7. 7.
    Kay GG, Michaels MA, Pakull B. Simulated driving changes in young adults with ADHD receiving mixed amphetamine salts extended release and atomoxetine. J Attent Disord. 2009;12(4):316–29.CrossRefGoogle Scholar
  8. 8.
    Esposito DB, et al. Stimulant treatment and risk of traffic accidents requiring acute care in adults with attention deficit hyperactivity disorder. Pharmacoepidemiol Drug Saf. 2015;24:355.Google Scholar
  9. 9.
    Marcus SC, et al. Injury among stimulant-treated youth with ADHD. J Atten Disord. 2008;12(1):64–9.CrossRefPubMedGoogle Scholar
  10. 10.
    Higgins JPT, Green S. Cochrane handbook for systematic reviews of interventions version 5.1.0. 2011 [4 Aug 2014].
  11. 11.
    Wells G, et al. The Newcastle–Ottawa Scale (NOS) for assessing the quality of nonrandomised studies in meta-analyses. Resource document. Ottawa: Ottawa Hospital Research Institute; 2000.Google Scholar
  12. 12.
    DerSimonian R, Laird N. Meta-analysis in clinical trials. Control Clin Trials. 1986;7(3):177–88.CrossRefPubMedGoogle Scholar
  13. 13.
    van den Ban E, et al. Association between ADHD drug use and injuries among children and adolescents. Eur Child Adolesc Psychiatry. 2014;23(2):95–102.CrossRefPubMedGoogle Scholar
  14. 14.
    Chang Z, et al. Serious transport accidents in adults with attention-deficit/hyperactivity disorder and the effect of medication a population-based study. JAMA Psychiatry. 2014;71(3):319–25.CrossRefPubMedPubMedCentralGoogle Scholar
  15. 15.
    Chen VCH, et al. The association between methylphenidate treatment and the risk for fracture among young ADHD patients: a nationwide population-based study in Taiwan. PLoS One. 2017;12(3):e0173762.CrossRefPubMedPubMedCentralGoogle Scholar
  16. 16.
    Chien WC, et al. The risk of injury in adults with attention-deficit hyperactivity disorder: a nationwide, matched-cohort, population-based study in Taiwan. Res Dev Disabil. 2017;65:57–73.CrossRefPubMedGoogle Scholar
  17. 17.
    Dalsgaard S, et al. Effect of drugs on the risk of injuries in children with attention deficit hyperactivity disorder: a prospective cohort study. Lancet Psychiatry. 2015;2(8):702–9.CrossRefPubMedGoogle Scholar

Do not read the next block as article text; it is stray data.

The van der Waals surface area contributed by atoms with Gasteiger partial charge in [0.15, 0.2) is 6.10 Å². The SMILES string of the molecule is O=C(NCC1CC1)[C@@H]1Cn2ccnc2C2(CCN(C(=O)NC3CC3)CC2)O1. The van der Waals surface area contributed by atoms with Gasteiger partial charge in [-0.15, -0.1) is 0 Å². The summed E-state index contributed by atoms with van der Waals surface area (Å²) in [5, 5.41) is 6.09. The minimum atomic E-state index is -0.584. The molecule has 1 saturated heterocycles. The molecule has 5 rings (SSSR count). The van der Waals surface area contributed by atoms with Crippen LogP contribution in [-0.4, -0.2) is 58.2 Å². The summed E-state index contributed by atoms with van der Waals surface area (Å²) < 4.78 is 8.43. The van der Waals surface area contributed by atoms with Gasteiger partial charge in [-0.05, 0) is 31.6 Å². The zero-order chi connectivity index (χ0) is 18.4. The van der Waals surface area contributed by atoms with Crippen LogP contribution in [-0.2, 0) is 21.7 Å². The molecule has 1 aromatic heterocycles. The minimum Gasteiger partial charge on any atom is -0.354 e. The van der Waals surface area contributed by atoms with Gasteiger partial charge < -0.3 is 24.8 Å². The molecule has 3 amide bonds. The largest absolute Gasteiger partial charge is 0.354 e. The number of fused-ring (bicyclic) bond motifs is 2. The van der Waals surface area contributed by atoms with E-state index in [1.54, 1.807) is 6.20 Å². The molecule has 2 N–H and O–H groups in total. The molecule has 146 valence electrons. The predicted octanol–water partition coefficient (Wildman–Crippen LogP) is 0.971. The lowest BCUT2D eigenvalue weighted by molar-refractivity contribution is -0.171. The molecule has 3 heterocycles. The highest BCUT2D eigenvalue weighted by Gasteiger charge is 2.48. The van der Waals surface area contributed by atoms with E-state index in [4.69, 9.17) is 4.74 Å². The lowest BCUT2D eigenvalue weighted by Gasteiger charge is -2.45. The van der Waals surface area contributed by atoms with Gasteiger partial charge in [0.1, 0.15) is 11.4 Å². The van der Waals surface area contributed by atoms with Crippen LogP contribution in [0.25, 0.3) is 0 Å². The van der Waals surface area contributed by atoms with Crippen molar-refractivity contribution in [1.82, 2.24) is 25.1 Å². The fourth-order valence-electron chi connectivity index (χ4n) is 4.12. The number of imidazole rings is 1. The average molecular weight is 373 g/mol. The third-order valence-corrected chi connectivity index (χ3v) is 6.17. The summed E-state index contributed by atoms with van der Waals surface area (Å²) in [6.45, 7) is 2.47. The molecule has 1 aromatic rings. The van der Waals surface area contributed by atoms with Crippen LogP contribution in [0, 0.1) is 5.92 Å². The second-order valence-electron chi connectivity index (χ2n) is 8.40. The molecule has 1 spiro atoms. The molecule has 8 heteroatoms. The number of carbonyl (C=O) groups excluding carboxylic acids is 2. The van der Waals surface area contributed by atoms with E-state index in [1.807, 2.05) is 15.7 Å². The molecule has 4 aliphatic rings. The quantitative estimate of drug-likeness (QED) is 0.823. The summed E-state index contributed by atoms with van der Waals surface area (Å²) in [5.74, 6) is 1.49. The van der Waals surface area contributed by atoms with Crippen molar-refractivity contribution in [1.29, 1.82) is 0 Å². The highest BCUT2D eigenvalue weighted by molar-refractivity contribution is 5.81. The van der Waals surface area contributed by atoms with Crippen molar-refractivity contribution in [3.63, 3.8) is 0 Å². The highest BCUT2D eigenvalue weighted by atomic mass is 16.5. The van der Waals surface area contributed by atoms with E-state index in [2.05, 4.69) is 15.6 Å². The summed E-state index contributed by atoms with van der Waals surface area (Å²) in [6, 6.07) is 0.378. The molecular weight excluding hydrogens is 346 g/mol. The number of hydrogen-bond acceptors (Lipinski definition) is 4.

18. 18.
    Merrill RM, et al. Attention deficit hyperactivity disorder and increased risk of injury. Adv Med Sci. 2009;54(1):20–6.CrossRefPubMedGoogle Scholar
  19. 19.
    Chang Z, et al. Association between medication use for attention-deficit/hyperactivity disorder and risk of motor vehicle crashes. JAMA Psychiatry. 2017;74(6):597–603.CrossRefPubMedGoogle Scholar
  20. 20.
    Lao KSJ, et al. Medication safety research by observational study design. Int J Clin Pharm. 2016;38(3):676–84.PubMedPubMedCentralGoogle Scholar
  21. 21.
    Man KKC, et al. Association of risk of suicide attempts with methylphenidate treatment. JAMA Psychiatry. 2017;74(10):1048–55.CrossRefPubMedGoogle Scholar
  22. 22.
    Man KK, et al. Methylphenidate and the risk of psychotic disorders and hallucinations in children and adolescents in a large health system. Transl Psychiatry. 2016;6(11):e956.CrossRefPubMedPubMedCentralGoogle Scholar
  23. 23.
    McCarthy S, et al. Mortality associated with attention-deficit hyperactivity disorder (ADHD) drug treatment: a retrospective cohort study of children, adolescents and young adults using the general practice research database. Drug Saf. 2009;32(11):1089–96.CrossRefPubMedGoogle Scholar

Copyright information

© Springer International Publishing AG, part of Springer Nature 2017

Authors and Affiliations

  • Kenneth K. C. Man
    • 1
    • 2
    • 3
    • 4
    • 5
  • Patrick Ip
    • 5
  • Esther W. Chan
    • 1
  • Siew-ling Law
    • 3
  • Miriam T. Y. Leung
    • 1
  • Evelyn X. Y. Ma
    • 3
  • Wan-ting Quek
    • 3
  • Ian C. K. Wong
    • 1
    • 3
    • 5
  1. 1.Centre for Safe Medication Practice and Research, Department of Pharmacology and Pharmacy, Li Ka Shing Faculty of MedicineThe University of Hong KongHong KongChina
  2. 2.Department of Social Work and Social Administration, Faculty of Social ScienceThe University of Hong KongHong KongChina
  3. 3.Research Department of Practice and PolicyUCL School of PharmacyLondonUK
  4. 4.Department of Medical InformaticsErasmus University Medical CenterRotterdamThe Netherlands
  5. 5.Department of Paediatrics and Adolescent Medicine, Li Ka Shing Faculty of MedicineThe University of Hong KongHong KongChina

Personalised recommendations